Whence by this to the form of the argument it should be said that because the first philosopher considers thingsd according to their quiddities, and in the thing it is the case that certain things have a relation (habitudo) to each other, therefore the Philosopher says that being is said analogically of substance and accident. But because a logician considers things as they fall under reason, therefore he says that being is said equivocally of substance and accident. Whence Porphyry says that 'if someone should call all things beings, he will name them equivocally, not univocally.'


awatkins69 said...

Not sure if anybody reads old comments here. But anyways:

Woah. So when we say a red trope/mode has being and that my cup has being, "being" signifies two completely different things?

And when talk about God, we *intend* to talk univocally (because there is no other way)? By the conjunction of that with the metaphysical (as opposed to semantic) analogy of being, we talk falsely, no? Or else we talk equivocally? How can we know anything true about God?

Do I misunderstand?

Lee Faber said...

well, they are not two different things, because "thing" is a transcendental that is co-extensive with being. But if the "red trope/mode" you speak of is taken as an accident, and the cup is taken as a substance (leaving aside the problem of whether artifacts are substances), then yes, the term 'being' is predicated equivocally of the cup and its redness. This is quite standard among the Scholastics.

Remember this is an early text, and he is not talking about God at all. But it seems clear from the context that he would still accept univocity of being between God and creatures here, on the logical level. analogy would hold on the "real" or metaphysical level.

awatkins69 said...

Thank you for replying. I think I was a little bit unclear.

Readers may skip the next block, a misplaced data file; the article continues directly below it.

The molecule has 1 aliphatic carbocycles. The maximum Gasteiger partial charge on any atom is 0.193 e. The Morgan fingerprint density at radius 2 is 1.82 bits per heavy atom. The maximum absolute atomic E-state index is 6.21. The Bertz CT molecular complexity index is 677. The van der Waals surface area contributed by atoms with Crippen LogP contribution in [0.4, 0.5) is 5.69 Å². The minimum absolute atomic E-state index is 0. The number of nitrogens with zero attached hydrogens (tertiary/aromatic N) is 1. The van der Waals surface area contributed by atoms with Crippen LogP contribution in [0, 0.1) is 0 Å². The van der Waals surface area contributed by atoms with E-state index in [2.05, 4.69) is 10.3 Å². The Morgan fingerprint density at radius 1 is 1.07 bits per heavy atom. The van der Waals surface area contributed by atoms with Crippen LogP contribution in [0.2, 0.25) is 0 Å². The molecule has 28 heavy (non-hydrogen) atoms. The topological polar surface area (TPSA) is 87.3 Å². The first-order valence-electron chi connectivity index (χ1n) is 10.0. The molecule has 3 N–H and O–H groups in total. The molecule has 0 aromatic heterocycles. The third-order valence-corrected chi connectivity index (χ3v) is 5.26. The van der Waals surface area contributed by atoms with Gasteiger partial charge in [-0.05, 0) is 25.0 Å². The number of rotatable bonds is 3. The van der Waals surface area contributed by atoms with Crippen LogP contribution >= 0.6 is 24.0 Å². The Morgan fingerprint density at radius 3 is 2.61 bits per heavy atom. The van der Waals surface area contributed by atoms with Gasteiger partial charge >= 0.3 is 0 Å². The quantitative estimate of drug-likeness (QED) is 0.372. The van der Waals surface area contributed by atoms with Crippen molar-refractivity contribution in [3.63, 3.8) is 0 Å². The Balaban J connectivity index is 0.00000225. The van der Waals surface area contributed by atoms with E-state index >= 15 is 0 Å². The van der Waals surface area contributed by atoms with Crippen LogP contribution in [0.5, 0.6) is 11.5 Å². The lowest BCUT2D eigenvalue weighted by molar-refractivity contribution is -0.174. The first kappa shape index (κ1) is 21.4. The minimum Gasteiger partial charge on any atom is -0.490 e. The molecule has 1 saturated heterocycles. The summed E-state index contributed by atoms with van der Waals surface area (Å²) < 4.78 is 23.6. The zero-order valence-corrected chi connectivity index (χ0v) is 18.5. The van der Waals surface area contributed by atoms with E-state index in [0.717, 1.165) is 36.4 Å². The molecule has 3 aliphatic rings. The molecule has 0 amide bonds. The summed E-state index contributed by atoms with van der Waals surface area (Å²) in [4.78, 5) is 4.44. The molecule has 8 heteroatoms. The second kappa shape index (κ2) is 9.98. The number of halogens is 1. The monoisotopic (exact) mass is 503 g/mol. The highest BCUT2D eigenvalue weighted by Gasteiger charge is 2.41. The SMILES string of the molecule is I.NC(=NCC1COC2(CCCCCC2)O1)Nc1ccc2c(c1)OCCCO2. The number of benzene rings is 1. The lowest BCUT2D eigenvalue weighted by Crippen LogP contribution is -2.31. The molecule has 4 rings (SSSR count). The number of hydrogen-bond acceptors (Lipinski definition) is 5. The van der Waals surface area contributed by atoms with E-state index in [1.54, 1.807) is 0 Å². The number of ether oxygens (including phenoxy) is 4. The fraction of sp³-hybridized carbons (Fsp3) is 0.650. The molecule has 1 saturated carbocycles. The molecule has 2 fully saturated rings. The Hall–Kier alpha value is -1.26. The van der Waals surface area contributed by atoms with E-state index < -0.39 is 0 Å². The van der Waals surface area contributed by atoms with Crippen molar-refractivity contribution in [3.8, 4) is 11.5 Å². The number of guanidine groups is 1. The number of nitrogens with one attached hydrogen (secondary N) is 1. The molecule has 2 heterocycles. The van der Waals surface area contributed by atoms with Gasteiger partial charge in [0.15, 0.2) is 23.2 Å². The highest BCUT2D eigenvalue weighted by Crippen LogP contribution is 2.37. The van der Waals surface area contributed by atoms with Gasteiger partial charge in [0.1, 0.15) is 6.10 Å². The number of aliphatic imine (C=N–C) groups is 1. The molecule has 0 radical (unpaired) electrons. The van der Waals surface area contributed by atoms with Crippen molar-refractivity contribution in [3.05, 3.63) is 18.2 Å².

I understand that here Scotus is not talking about God. But if we apply this understanding of meaning to God, it seems to create a problem. If we speak univocally of God and creatures, while on the *real* level predications do not hold univocally but rather analogically, then we can't speak truly of God. Unless our terms are predicated equivocally. But then we really don't know what we're saying?

Lee Faber said...

My point in mentioning that Scotus is not here speaking of God is that Scotus' views on univocity changeed over the course of his career. So I am not sure if one should try to infer from this text what he would say about God, since he explicitly addresses this in other texts, such as the Ordinatio (see the my post on this).

In the Ordinatio Scotus isn't much interested in analogy. In general, analogy is a species of equivocity; what Aquinas calls analogy is Aristotle's 'pros hen' equivocity, or focused meaning as it is often translated. Scotus however thinks that in order to save our knowledge of God, as well as the meaning of theology, that "real" analogy must be based on conceptual univocity. he never goes into detail what real analogy does as he is more interested in exploring the issues involved in univocity. But there doesn't seem to be any problem that I can see with this. If it's easier, just pretend he ignores analogy all together (after all, it gets only a short relative clause in the ordinatio).